Its only been a few weeks since new F.C.C. Chair Ajit Pai has taken office, but he’s already signaling a drastically different approach to regulation than his predecessor Tom Wheeler.
The first thing that Pai has done is to classify the F.C.C’s net neutrality rules, passed two years ago, as a “mistake.” Net neutrality is the concept that internet service providers (think Google Fiber, Time Warner Cable, etc.) should provide consumers with equal access to all content regardless of company ownership. The main idea is to stop internet service providers (ISPs) from providing “fast lane access” to certain content providers. For instance, Netflix could pay Time Warner Cable to ensure that its streaming video content was delivered at twice the speed of Amazon Prime. Or maybe AT&T could artificially slow streaming video to make its DirecTV satellite cable service more attractive to consumers.
This problem is exacerbated by the monopolistic stranglehold that many ISPs have on certain communities. 48% of Americans only have one choice for standard broadband internet speeds, meaning that if your ISP begins to throttle your streaming video, your only real choice is to suck it up and deal with it.
Due to the enormous costs associated with expanding broadband access, its unlikely that these monopolies will come to an end any time soon. Therefore, it is clearly in the consumer’s best interests to protect net neutrality through regulation. Unfortunately, the F.C.C no longer agrees. Pai has gone about this in a number of ways. First, he has reversed the net neutrality rules the F.C.C passed two years ago. Secondly, he has ended an investigation into “zero-rating” plans. Zero-rating plans are data plans provided by cell carriers that exempt certain services from their restrictive data caps. For example, you could be limited to 2GB per month, but any streaming through Hulu would be exempt from these caps.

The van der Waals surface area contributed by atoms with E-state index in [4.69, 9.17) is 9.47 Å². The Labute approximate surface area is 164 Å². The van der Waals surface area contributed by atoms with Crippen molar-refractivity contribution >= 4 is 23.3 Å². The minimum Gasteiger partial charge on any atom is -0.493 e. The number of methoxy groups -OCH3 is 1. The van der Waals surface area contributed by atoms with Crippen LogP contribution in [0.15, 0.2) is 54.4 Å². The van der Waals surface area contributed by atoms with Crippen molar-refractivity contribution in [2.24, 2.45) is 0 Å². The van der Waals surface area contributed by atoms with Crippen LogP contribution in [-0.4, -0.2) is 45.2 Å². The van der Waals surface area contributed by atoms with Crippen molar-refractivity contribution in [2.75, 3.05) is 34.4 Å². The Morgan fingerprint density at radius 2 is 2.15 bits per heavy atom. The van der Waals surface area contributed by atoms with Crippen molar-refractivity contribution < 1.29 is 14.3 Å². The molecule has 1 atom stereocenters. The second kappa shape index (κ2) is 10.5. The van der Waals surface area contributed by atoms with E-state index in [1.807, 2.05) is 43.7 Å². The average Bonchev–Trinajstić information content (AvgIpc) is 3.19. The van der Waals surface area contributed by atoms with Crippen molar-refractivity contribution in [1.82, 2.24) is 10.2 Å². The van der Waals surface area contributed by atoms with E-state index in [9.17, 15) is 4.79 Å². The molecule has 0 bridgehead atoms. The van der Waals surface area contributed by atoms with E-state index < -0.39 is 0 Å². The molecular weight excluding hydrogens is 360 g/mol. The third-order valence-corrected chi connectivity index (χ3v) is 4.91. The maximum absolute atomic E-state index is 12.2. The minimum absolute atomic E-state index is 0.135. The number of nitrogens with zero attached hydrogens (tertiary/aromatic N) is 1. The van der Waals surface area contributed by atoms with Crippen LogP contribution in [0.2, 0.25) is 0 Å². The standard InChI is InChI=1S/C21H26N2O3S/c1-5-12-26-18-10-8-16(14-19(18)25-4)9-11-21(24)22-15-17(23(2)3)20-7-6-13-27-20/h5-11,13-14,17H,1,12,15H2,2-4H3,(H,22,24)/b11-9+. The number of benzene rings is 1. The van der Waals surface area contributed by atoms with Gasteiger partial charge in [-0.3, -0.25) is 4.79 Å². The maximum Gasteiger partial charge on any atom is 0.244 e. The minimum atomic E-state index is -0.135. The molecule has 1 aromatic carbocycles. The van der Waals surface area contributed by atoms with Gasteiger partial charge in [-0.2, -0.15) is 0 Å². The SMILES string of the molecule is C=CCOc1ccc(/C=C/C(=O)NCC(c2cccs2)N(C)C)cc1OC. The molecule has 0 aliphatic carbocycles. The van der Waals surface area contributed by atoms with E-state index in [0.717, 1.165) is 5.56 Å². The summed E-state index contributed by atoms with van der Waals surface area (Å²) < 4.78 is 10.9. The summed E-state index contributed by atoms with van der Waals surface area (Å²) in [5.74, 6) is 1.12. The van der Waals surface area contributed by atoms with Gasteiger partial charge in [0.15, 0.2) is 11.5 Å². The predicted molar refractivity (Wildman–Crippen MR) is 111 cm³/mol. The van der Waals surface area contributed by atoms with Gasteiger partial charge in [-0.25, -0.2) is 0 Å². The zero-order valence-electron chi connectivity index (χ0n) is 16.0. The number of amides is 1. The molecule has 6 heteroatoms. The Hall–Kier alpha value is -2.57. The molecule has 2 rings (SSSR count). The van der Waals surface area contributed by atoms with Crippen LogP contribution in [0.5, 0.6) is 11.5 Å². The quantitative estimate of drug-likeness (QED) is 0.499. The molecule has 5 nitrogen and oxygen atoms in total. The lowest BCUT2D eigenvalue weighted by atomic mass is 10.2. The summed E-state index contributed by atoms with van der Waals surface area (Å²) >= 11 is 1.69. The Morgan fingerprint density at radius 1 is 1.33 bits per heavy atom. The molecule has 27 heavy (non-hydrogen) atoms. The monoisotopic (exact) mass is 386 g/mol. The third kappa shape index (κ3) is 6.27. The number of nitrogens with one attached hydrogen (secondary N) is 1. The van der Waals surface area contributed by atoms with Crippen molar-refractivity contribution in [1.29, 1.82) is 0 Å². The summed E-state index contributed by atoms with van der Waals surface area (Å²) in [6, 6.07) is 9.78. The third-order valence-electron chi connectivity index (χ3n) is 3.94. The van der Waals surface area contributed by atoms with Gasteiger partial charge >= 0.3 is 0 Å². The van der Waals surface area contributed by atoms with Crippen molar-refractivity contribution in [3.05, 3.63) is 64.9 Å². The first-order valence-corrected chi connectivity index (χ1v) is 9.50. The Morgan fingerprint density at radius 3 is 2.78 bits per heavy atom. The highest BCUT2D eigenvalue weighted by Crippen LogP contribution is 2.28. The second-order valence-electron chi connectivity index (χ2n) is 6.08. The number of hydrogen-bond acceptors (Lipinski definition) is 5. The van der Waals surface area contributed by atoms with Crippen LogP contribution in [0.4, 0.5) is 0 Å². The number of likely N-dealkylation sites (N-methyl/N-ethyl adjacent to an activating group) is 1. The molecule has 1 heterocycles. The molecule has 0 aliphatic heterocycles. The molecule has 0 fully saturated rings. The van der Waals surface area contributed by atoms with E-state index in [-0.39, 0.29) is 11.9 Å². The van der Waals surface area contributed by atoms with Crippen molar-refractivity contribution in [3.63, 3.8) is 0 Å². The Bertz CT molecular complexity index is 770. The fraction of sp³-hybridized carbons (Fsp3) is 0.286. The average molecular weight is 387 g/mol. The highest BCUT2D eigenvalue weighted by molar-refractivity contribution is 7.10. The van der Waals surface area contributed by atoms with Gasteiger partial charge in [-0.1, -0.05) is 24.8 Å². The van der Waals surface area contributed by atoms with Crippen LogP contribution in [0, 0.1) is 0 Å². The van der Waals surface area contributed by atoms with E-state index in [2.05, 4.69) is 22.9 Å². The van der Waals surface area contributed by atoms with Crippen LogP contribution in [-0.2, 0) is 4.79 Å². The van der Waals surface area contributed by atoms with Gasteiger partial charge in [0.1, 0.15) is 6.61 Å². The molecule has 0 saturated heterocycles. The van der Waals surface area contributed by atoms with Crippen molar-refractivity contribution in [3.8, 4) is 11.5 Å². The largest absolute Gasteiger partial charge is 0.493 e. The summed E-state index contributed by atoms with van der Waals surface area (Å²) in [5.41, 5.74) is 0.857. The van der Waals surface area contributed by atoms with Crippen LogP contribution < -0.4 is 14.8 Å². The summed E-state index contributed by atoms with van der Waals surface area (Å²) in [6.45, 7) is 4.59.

Pai notes that since these regulations have been dropped, multiple cell carriers have come out with competing unlimited data plans – something he attributes to the free market. However, it is disingenuous to compare cell carriers to internet service providers. Even with the number of companies in the cell service industry has dropped rapidly over the past two decades due to acquisitions, there are still multiple wireless carriers competing all over America. The same cannot be said for ISP’s. With AT&T’s previous acquisition of DirecTV, and its looming merger with Time Warner Cable, net neutrality becomes even more important to the average consumer. Around North Carolina, the average consumer can at best choose between Time Warner and AT&T for the internet service. Soon, that choice will no longer exist.
Its clear that Pai and the F.C.C think a “light touch approach” is best when it comes to internet regulation. He’s also stated that net neutrality regulations have caused a downturn in broadband investment (although it has actually been up 9% since the rules passed).
Although Pai might be correct about the “free market” protecting consumers against internet fastlanes, the argument itself is based off a faulty premise: for most Americans, there is no free market for internet service.